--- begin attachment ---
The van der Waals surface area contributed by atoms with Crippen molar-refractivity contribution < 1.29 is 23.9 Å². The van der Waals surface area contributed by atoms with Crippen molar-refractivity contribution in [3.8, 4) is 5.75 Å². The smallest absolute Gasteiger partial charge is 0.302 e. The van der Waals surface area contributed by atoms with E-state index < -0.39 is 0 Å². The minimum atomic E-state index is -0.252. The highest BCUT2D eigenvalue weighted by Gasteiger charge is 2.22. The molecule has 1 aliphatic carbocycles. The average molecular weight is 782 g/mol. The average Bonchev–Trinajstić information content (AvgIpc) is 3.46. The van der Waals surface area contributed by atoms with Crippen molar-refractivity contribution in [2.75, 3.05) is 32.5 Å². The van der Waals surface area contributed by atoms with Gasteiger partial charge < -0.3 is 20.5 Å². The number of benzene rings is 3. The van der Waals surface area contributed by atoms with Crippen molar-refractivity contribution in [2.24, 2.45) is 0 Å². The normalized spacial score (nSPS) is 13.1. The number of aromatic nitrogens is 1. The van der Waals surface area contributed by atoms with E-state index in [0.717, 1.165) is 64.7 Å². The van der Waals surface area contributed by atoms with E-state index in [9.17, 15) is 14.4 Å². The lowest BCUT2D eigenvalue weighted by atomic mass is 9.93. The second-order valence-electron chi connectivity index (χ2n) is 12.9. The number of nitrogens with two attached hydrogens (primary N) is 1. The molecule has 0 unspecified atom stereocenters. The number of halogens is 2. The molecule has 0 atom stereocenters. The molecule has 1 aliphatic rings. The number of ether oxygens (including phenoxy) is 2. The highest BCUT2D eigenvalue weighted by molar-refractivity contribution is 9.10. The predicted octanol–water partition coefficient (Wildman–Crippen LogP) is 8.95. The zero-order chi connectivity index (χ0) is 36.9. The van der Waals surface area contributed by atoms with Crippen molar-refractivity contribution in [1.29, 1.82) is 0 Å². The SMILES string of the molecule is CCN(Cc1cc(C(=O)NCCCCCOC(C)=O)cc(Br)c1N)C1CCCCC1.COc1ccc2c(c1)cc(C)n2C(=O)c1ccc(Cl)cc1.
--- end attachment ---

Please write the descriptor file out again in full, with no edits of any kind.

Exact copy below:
The van der Waals surface area contributed by atoms with Crippen molar-refractivity contribution < 1.29 is 23.9 Å². The van der Waals surface area contributed by atoms with Crippen molar-refractivity contribution in [3.8, 4) is 5.75 Å². The smallest absolute Gasteiger partial charge is 0.302 e. The van der Waals surface area contributed by atoms with E-state index < -0.39 is 0 Å². The minimum atomic E-state index is -0.252. The highest BCUT2D eigenvalue weighted by Gasteiger charge is 2.22. The molecule has 1 aliphatic carbocycles. The average molecular weight is 782 g/mol. The average Bonchev–Trinajstić information content (AvgIpc) is 3.46. The van der Waals surface area contributed by atoms with Crippen molar-refractivity contribution in [2.75, 3.05) is 32.5 Å². The van der Waals surface area contributed by atoms with Gasteiger partial charge < -0.3 is 20.5 Å². The number of benzene rings is 3. The van der Waals surface area contributed by atoms with Crippen molar-refractivity contribution in [2.24, 2.45) is 0 Å². The normalized spacial score (nSPS) is 13.1. The number of aromatic nitrogens is 1. The van der Waals surface area contributed by atoms with E-state index in [0.717, 1.165) is 64.7 Å². The van der Waals surface area contributed by atoms with E-state index in [9.17, 15) is 14.4 Å². The lowest BCUT2D eigenvalue weighted by atomic mass is 9.93. The second-order valence-electron chi connectivity index (χ2n) is 12.9. The number of nitrogens with two attached hydrogens (primary N) is 1. The molecule has 0 unspecified atom stereocenters. The number of halogens is 2. The molecule has 0 atom stereocenters. The molecule has 1 aliphatic rings. The number of ether oxygens (including phenoxy) is 2. The highest BCUT2D eigenvalue weighted by molar-refractivity contribution is 9.10. The predicted octanol–water partition coefficient (Wildman–Crippen LogP) is 8.95. The zero-order chi connectivity index (χ0) is 36.9. The van der Waals surface area contributed by atoms with Crippen molar-refractivity contribution in [1.29, 1.82) is 0 Å². The SMILES string of the molecule is CCN(Cc1cc(C(=O)NCCCCCOC(C)=O)cc(Br)c1N)C1CCCCC1.COc1ccc2c(c1)cc(C)n2C(=O)c1ccc(Cl)cc1.